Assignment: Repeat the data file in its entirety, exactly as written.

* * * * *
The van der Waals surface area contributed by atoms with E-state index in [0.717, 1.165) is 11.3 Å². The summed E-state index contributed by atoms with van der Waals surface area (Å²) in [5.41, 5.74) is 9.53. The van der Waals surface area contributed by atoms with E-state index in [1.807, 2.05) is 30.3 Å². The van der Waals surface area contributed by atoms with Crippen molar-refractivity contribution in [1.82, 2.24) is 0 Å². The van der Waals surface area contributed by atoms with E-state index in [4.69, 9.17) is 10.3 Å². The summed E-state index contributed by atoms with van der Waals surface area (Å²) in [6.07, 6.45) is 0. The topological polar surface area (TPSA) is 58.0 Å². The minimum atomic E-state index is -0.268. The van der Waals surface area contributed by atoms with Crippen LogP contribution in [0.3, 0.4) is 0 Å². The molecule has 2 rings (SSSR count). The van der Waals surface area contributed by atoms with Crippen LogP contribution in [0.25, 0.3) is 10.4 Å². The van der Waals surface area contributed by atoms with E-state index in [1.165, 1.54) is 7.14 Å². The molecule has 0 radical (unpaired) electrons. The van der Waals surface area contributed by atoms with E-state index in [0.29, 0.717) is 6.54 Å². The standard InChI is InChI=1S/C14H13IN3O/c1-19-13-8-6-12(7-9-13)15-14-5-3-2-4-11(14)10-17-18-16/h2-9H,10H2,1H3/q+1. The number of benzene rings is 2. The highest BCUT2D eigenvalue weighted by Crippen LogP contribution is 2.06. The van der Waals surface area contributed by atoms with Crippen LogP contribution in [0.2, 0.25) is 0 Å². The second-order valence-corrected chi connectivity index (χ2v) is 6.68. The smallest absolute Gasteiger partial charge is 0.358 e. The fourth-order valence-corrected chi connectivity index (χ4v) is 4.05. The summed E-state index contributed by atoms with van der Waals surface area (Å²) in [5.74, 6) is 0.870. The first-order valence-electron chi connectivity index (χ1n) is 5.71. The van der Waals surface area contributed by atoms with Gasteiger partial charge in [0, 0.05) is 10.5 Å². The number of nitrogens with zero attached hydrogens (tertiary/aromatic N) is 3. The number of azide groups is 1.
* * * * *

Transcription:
The van der Waals surface area contributed by atoms with E-state index in [0.717, 1.165) is 11.3 Å². The summed E-state index contributed by atoms with van der Waals surface area (Å²) in [5.41, 5.74) is 9.53. The van der Waals surface area contributed by atoms with E-state index in [1.807, 2.05) is 30.3 Å². The van der Waals surface area contributed by atoms with Crippen molar-refractivity contribution in [1.82, 2.24) is 0 Å². The van der Waals surface area contributed by atoms with E-state index in [4.69, 9.17) is 10.3 Å². The summed E-state index contributed by atoms with van der Waals surface area (Å²) in [6.07, 6.45) is 0. The topological polar surface area (TPSA) is 58.0 Å². The minimum atomic E-state index is -0.268. The van der Waals surface area contributed by atoms with Crippen LogP contribution in [0.3, 0.4) is 0 Å². The molecule has 2 rings (SSSR count). The van der Waals surface area contributed by atoms with Crippen LogP contribution in [0.25, 0.3) is 10.4 Å². The van der Waals surface area contributed by atoms with E-state index in [1.165, 1.54) is 7.14 Å². The molecule has 0 radical (unpaired) electrons. The van der Waals surface area contributed by atoms with E-state index in [0.29, 0.717) is 6.54 Å². The standard InChI is InChI=1S/C14H13IN3O/c1-19-13-8-6-12(7-9-13)15-14-5-3-2-4-11(14)10-17-18-16/h2-9H,10H2,1H3/q+1. The number of benzene rings is 2. The highest BCUT2D eigenvalue weighted by Crippen LogP contribution is 2.06. The van der Waals surface area contributed by atoms with Crippen LogP contribution in [0.2, 0.25) is 0 Å². The second-order valence-corrected chi connectivity index (χ2v) is 6.68. The smallest absolute Gasteiger partial charge is 0.358 e. The fourth-order valence-corrected chi connectivity index (χ4v) is 4.05. The summed E-state index contributed by atoms with van der Waals surface area (Å²) in [5.74, 6) is 0.870. The first-order valence-electron chi connectivity index (χ1n) is 5.71. The van der Waals surface area contributed by atoms with Gasteiger partial charge in [0, 0.05) is 10.5 Å². The number of nitrogens with zero attached hydrogens (tertiary/aromatic N) is 3. The number of azide groups is 1.